Type of finish on floor

GregMorrisOctober 25, 2012

Hi - The house I am in has oak flooring with an old finish. Some areas are worn down. I do not want to refinish at this time but I would like to 'patch' the finish. Can anyone guess what finish this is? I think it shellace since the house was built in 1915. The floor has a whithish yellow color.

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You can't really "patch" a finish like that.

I have had success scuff-sanding really battered finishes, wiping them with an oil-based stain to refresh the color (pick a color close to the mid-range of the current floor), and then wiping on a layer of floor-grade poluurethane.

Also, look into "screening", which uses a really harsh scrubbing pad on a big heavy machine (giant floor buffer) to knock off the old finish. Then you can stain or just apply a penetrating oil sealant like Waterlox.

It's far easier than wrestling a drum sander, and the possibilities for wrecking your floor are small.

    Bookmark   October 26, 2012 at 8:56AM
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I've posted a link. Scroll down a bit more than halfway, and you will find instructions that will help you to determine what finish you have on your floors.

There's always the chance someone's refinished your floors with polyurethane. But if you still have the original finish, it is probably either shellac or varnish. Those finishes would then have been covered with wax to protect them. The floors would have been cleaned and re-wax once or twice a year.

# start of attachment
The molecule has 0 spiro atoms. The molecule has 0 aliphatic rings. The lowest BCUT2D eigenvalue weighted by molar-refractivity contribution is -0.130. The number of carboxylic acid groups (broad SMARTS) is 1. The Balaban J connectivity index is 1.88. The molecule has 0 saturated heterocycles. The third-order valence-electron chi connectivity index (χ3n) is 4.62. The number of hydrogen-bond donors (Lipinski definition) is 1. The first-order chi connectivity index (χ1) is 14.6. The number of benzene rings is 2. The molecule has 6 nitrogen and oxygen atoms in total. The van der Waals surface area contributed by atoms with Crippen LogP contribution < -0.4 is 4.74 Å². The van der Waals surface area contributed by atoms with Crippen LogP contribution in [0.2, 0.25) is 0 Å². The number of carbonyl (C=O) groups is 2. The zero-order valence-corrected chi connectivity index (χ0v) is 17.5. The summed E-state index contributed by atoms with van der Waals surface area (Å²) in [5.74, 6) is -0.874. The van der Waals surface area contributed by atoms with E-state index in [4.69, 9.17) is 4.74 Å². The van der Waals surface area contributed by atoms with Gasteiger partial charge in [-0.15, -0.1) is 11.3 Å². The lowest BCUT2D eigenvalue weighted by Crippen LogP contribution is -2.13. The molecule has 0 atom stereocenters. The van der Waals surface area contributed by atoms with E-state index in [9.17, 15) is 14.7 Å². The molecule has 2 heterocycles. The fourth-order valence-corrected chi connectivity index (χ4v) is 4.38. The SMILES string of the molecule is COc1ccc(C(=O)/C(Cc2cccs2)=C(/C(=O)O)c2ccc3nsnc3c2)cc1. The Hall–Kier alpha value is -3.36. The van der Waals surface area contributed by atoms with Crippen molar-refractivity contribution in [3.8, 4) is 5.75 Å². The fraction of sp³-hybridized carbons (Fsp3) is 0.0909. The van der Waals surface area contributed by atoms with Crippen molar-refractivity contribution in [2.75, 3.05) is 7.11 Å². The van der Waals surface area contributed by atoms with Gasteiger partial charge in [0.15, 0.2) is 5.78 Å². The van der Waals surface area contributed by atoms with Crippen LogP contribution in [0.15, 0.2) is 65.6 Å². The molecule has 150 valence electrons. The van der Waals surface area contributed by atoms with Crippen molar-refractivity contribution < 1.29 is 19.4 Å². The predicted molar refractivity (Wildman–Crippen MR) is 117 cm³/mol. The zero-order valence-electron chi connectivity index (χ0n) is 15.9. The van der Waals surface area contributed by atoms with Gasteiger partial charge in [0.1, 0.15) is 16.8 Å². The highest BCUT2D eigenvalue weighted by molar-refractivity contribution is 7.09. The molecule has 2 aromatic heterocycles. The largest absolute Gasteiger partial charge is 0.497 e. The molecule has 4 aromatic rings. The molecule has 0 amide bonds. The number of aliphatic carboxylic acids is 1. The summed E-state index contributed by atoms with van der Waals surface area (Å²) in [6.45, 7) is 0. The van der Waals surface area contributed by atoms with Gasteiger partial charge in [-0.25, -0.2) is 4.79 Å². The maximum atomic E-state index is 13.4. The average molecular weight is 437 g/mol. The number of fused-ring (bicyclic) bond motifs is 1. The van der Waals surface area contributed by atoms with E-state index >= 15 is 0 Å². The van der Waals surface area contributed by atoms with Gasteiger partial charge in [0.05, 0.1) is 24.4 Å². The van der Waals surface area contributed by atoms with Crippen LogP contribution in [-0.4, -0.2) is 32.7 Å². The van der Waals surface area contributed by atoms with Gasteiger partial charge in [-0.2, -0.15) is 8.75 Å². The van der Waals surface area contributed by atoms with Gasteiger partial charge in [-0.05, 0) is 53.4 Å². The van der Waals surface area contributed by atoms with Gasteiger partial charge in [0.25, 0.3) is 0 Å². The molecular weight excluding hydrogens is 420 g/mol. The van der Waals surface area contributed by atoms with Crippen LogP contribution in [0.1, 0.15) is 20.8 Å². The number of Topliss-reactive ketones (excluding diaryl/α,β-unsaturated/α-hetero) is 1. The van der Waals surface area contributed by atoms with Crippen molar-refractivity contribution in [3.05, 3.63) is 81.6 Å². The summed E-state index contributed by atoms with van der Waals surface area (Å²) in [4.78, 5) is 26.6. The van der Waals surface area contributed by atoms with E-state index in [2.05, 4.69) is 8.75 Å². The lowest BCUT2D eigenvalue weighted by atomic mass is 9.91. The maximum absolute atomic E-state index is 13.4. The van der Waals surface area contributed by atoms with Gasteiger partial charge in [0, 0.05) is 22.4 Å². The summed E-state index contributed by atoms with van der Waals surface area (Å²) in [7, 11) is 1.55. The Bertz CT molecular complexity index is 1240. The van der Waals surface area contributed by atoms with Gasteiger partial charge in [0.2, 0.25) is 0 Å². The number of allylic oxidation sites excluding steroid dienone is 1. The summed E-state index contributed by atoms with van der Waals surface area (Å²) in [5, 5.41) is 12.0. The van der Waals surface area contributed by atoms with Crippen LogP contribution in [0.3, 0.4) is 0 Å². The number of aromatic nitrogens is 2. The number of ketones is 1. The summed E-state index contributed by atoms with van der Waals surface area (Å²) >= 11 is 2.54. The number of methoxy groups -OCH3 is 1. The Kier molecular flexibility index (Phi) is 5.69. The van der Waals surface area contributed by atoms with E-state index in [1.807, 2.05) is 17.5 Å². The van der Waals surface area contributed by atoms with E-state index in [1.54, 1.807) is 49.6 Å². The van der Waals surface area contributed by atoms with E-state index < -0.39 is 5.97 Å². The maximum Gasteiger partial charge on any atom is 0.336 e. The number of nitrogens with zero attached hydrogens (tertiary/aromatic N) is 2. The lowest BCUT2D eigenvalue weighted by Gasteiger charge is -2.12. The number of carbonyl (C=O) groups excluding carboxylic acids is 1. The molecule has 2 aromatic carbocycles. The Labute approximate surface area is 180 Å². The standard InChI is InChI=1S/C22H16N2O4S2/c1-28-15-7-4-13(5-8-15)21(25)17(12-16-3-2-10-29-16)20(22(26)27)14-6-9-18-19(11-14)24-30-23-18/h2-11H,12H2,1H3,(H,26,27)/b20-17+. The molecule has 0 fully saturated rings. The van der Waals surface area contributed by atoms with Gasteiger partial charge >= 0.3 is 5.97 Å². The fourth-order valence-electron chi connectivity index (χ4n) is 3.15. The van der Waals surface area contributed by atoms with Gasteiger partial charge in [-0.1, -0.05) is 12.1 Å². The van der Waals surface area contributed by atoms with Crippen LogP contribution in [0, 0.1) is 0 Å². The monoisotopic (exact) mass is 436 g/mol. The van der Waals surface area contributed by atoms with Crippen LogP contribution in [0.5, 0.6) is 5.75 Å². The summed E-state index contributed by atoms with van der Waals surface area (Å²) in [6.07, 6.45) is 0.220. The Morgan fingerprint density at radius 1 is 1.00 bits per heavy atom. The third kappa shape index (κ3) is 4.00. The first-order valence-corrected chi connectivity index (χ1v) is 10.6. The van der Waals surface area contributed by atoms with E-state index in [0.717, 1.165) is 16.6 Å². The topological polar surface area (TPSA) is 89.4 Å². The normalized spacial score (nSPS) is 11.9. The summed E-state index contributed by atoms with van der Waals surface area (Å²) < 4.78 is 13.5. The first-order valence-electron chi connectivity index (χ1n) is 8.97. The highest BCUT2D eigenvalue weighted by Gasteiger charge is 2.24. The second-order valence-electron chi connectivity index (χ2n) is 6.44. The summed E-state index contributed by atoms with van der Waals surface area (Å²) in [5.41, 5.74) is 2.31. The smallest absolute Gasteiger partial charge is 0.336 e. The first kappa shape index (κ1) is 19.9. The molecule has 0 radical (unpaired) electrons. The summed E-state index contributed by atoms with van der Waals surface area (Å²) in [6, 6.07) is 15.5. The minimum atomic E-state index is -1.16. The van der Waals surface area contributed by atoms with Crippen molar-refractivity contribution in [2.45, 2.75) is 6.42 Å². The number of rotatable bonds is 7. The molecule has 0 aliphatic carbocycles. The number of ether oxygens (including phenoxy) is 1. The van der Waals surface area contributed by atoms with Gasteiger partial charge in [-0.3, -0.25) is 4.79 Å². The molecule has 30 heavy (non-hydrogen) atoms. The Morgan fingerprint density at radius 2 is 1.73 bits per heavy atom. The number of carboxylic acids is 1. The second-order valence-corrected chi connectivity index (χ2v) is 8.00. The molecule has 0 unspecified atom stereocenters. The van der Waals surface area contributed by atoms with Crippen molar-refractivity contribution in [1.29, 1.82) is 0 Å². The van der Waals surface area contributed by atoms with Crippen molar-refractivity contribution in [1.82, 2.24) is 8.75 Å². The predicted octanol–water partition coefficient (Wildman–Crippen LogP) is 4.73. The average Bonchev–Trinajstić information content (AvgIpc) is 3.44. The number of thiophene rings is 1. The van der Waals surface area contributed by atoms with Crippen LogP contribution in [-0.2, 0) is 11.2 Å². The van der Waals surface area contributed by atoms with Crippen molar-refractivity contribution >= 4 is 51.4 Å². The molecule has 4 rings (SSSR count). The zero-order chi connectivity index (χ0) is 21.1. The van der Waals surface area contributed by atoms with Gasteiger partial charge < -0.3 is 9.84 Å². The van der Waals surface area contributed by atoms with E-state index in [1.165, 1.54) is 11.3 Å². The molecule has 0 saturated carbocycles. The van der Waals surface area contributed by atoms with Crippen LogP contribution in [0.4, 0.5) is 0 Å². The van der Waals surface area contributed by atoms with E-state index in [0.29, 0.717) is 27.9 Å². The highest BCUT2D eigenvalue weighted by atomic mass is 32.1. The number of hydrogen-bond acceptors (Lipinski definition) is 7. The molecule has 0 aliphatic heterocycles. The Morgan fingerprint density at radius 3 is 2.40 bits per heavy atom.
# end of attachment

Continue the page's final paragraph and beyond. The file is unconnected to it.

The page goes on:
If you have shellac on your floors, you can refinish just the bare patches. I'd look up directions on how to do this to get all the details, but basically, you clean the patch and surrounding area well, then brush on a coat of shellac. Be aware that shellac comes in different shades, so your new stuff might not be an exact match. Shellac dries quickly.

Then you can, if you want, clean the entire floor and put a coat of wax on it. You used to have to buff the wax after application, but there are waxes out there now that don't require this.

Shellac seals the wood very well, but it isn't very strong. That's why you need the wax on top of it, to protect the shellac from wearing away. I'll bet your bare patches are in high traffic areas?

Several years ago, I rented an apartment in an old tavern built in 1777. The owner had restored things to as close to the time period as he could. My floor was wax over shellac and it was not hard to take care of. And the floor looked beautiful--old hemlock boards that had darkened to a mellow dark honey color.

Here is a link that might be useful: type of finish

    Bookmark   October 26, 2012 at 1:33PM
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